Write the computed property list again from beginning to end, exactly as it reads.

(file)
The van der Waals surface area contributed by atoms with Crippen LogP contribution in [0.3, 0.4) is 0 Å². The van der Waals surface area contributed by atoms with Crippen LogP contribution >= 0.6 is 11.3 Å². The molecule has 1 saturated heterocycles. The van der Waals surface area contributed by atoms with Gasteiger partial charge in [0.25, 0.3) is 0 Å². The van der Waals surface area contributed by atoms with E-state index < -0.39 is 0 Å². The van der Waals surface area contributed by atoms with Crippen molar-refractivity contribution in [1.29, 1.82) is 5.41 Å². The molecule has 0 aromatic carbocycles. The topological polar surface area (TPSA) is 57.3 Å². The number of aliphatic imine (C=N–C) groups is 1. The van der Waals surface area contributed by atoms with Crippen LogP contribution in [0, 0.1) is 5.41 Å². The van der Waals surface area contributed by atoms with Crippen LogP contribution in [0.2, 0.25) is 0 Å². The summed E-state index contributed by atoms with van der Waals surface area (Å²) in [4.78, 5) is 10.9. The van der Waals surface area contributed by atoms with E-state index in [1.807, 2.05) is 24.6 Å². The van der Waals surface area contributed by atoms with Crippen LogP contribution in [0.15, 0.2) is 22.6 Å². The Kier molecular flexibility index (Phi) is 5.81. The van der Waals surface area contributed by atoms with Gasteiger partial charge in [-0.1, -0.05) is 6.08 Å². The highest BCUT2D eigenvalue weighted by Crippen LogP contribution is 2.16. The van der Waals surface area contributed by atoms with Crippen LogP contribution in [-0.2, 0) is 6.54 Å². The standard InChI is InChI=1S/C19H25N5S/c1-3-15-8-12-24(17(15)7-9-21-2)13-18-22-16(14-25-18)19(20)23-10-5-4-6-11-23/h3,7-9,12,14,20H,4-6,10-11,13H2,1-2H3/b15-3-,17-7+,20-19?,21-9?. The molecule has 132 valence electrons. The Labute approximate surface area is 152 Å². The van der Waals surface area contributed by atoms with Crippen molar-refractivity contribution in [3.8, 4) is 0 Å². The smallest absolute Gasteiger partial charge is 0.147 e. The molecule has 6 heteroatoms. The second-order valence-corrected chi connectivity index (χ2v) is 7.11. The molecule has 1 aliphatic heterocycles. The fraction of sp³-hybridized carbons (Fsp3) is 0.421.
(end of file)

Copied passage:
The van der Waals surface area contributed by atoms with Crippen LogP contribution in [0.3, 0.4) is 0 Å². The van der Waals surface area contributed by atoms with Crippen LogP contribution >= 0.6 is 11.3 Å². The molecule has 1 saturated heterocycles. The van der Waals surface area contributed by atoms with Gasteiger partial charge in [0.25, 0.3) is 0 Å². The van der Waals surface area contributed by atoms with E-state index < -0.39 is 0 Å². The van der Waals surface area contributed by atoms with Crippen molar-refractivity contribution in [1.29, 1.82) is 5.41 Å². The molecule has 0 aromatic carbocycles. The topological polar surface area (TPSA) is 57.3 Å². The number of aliphatic imine (C=N–C) groups is 1. The van der Waals surface area contributed by atoms with Crippen LogP contribution in [0, 0.1) is 5.41 Å². The van der Waals surface area contributed by atoms with Crippen LogP contribution in [0.2, 0.25) is 0 Å². The summed E-state index contributed by atoms with van der Waals surface area (Å²) in [4.78, 5) is 10.9. The van der Waals surface area contributed by atoms with E-state index in [1.807, 2.05) is 24.6 Å². The van der Waals surface area contributed by atoms with Crippen LogP contribution in [0.15, 0.2) is 22.6 Å². The Kier molecular flexibility index (Phi) is 5.81. The van der Waals surface area contributed by atoms with Gasteiger partial charge in [-0.1, -0.05) is 6.08 Å². The highest BCUT2D eigenvalue weighted by Crippen LogP contribution is 2.16. The van der Waals surface area contributed by atoms with Crippen LogP contribution in [-0.2, 0) is 6.54 Å². The standard InChI is InChI=1S/C19H25N5S/c1-3-15-8-12-24(17(15)7-9-21-2)13-18-22-16(14-25-18)19(20)23-10-5-4-6-11-23/h3,7-9,12,14,20H,4-6,10-11,13H2,1-2H3/b15-3-,17-7+,20-19?,21-9?. The molecule has 132 valence electrons. The Labute approximate surface area is 152 Å². The van der Waals surface area contributed by atoms with Crippen molar-refractivity contribution in [3.8, 4) is 0 Å². The smallest absolute Gasteiger partial charge is 0.147 e. The molecule has 6 heteroatoms. The second-order valence-corrected chi connectivity index (χ2v) is 7.11. The molecule has 1 aliphatic heterocycles. The fraction of sp³-hybridized carbons (Fsp3) is 0.421.